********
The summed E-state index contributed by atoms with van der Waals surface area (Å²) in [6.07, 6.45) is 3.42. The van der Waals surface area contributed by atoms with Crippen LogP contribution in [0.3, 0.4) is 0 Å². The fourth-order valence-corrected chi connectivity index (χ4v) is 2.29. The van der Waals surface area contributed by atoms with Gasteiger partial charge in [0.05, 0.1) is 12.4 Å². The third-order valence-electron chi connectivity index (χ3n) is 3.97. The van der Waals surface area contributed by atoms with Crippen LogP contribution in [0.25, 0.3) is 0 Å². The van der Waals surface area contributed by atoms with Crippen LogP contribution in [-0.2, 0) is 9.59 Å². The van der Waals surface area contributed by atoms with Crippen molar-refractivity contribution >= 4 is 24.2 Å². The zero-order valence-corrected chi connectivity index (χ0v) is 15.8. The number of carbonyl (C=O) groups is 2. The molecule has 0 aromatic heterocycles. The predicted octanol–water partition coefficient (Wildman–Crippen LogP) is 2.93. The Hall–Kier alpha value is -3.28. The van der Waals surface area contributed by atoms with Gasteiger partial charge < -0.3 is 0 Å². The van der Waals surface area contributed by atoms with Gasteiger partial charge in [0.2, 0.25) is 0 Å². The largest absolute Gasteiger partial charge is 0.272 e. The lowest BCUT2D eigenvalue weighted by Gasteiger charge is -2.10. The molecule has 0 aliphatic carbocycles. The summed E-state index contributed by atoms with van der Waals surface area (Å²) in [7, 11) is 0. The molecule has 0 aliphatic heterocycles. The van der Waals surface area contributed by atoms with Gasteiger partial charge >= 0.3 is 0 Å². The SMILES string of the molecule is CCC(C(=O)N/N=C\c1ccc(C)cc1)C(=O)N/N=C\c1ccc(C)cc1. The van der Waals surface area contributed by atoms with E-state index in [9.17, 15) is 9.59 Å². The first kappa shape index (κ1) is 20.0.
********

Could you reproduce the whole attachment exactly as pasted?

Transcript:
The summed E-state index contributed by atoms with van der Waals surface area (Å²) in [6.07, 6.45) is 3.42. The van der Waals surface area contributed by atoms with Crippen LogP contribution in [0.3, 0.4) is 0 Å². The fourth-order valence-corrected chi connectivity index (χ4v) is 2.29. The van der Waals surface area contributed by atoms with Gasteiger partial charge in [0.05, 0.1) is 12.4 Å². The third-order valence-electron chi connectivity index (χ3n) is 3.97. The van der Waals surface area contributed by atoms with Crippen LogP contribution in [0.25, 0.3) is 0 Å². The van der Waals surface area contributed by atoms with Crippen LogP contribution in [-0.2, 0) is 9.59 Å². The van der Waals surface area contributed by atoms with Crippen molar-refractivity contribution >= 4 is 24.2 Å². The zero-order valence-corrected chi connectivity index (χ0v) is 15.8. The number of carbonyl (C=O) groups is 2. The molecule has 0 aromatic heterocycles. The predicted octanol–water partition coefficient (Wildman–Crippen LogP) is 2.93. The Hall–Kier alpha value is -3.28. The van der Waals surface area contributed by atoms with Gasteiger partial charge < -0.3 is 0 Å². The van der Waals surface area contributed by atoms with Gasteiger partial charge in [0.2, 0.25) is 0 Å². The largest absolute Gasteiger partial charge is 0.272 e. The lowest BCUT2D eigenvalue weighted by Gasteiger charge is -2.10. The molecule has 0 aliphatic carbocycles. The summed E-state index contributed by atoms with van der Waals surface area (Å²) in [7, 11) is 0. The molecule has 0 aliphatic heterocycles. The van der Waals surface area contributed by atoms with Gasteiger partial charge >= 0.3 is 0 Å². The SMILES string of the molecule is CCC(C(=O)N/N=C\c1ccc(C)cc1)C(=O)N/N=C\c1ccc(C)cc1. The van der Waals surface area contributed by atoms with E-state index in [9.17, 15) is 9.59 Å². The first kappa shape index (κ1) is 20.0.